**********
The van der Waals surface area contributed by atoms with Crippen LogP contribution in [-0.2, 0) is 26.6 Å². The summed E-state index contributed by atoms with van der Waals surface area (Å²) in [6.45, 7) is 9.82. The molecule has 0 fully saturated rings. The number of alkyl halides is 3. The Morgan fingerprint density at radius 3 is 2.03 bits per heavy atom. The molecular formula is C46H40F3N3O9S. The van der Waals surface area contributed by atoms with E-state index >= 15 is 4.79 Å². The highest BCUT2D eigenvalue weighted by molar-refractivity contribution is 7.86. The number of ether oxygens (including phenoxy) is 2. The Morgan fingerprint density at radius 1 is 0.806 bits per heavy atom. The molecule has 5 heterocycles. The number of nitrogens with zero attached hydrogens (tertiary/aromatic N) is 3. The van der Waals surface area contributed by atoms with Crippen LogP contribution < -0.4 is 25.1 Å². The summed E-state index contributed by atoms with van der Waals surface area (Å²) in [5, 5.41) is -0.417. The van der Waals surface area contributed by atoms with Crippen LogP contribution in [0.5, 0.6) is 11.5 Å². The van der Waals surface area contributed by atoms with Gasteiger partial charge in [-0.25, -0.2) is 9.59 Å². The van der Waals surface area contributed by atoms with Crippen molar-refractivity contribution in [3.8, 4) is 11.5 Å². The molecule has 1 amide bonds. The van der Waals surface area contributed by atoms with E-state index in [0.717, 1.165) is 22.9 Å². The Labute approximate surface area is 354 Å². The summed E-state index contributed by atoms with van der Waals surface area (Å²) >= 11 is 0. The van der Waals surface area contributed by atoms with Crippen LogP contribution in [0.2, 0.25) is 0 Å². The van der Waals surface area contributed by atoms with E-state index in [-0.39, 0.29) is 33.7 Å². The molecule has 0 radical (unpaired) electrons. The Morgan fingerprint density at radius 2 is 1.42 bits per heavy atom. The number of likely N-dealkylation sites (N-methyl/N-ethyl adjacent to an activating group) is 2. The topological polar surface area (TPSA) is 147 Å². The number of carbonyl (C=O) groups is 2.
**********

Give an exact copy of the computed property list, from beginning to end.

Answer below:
The van der Waals surface area contributed by atoms with Crippen LogP contribution in [-0.2, 0) is 26.6 Å². The summed E-state index contributed by atoms with van der Waals surface area (Å²) in [6.45, 7) is 9.82. The molecule has 0 fully saturated rings. The number of alkyl halides is 3. The Morgan fingerprint density at radius 3 is 2.03 bits per heavy atom. The molecular formula is C46H40F3N3O9S. The van der Waals surface area contributed by atoms with E-state index >= 15 is 4.79 Å². The highest BCUT2D eigenvalue weighted by molar-refractivity contribution is 7.86. The number of ether oxygens (including phenoxy) is 2. The Morgan fingerprint density at radius 1 is 0.806 bits per heavy atom. The molecule has 5 heterocycles. The number of nitrogens with zero attached hydrogens (tertiary/aromatic N) is 3. The van der Waals surface area contributed by atoms with Crippen LogP contribution < -0.4 is 25.1 Å². The summed E-state index contributed by atoms with van der Waals surface area (Å²) in [5, 5.41) is -0.417. The van der Waals surface area contributed by atoms with Crippen LogP contribution in [0.5, 0.6) is 11.5 Å². The van der Waals surface area contributed by atoms with Gasteiger partial charge in [-0.25, -0.2) is 9.59 Å². The van der Waals surface area contributed by atoms with Crippen molar-refractivity contribution in [3.8, 4) is 11.5 Å². The molecule has 1 amide bonds. The van der Waals surface area contributed by atoms with E-state index in [0.717, 1.165) is 22.9 Å². The Labute approximate surface area is 354 Å². The summed E-state index contributed by atoms with van der Waals surface area (Å²) >= 11 is 0. The van der Waals surface area contributed by atoms with Crippen LogP contribution in [0.2, 0.25) is 0 Å². The van der Waals surface area contributed by atoms with E-state index in [-0.39, 0.29) is 33.7 Å². The molecule has 0 radical (unpaired) electrons. The Morgan fingerprint density at radius 2 is 1.42 bits per heavy atom. The number of likely N-dealkylation sites (N-methyl/N-ethyl adjacent to an activating group) is 2. The topological polar surface area (TPSA) is 147 Å². The number of carbonyl (C=O) groups is 2.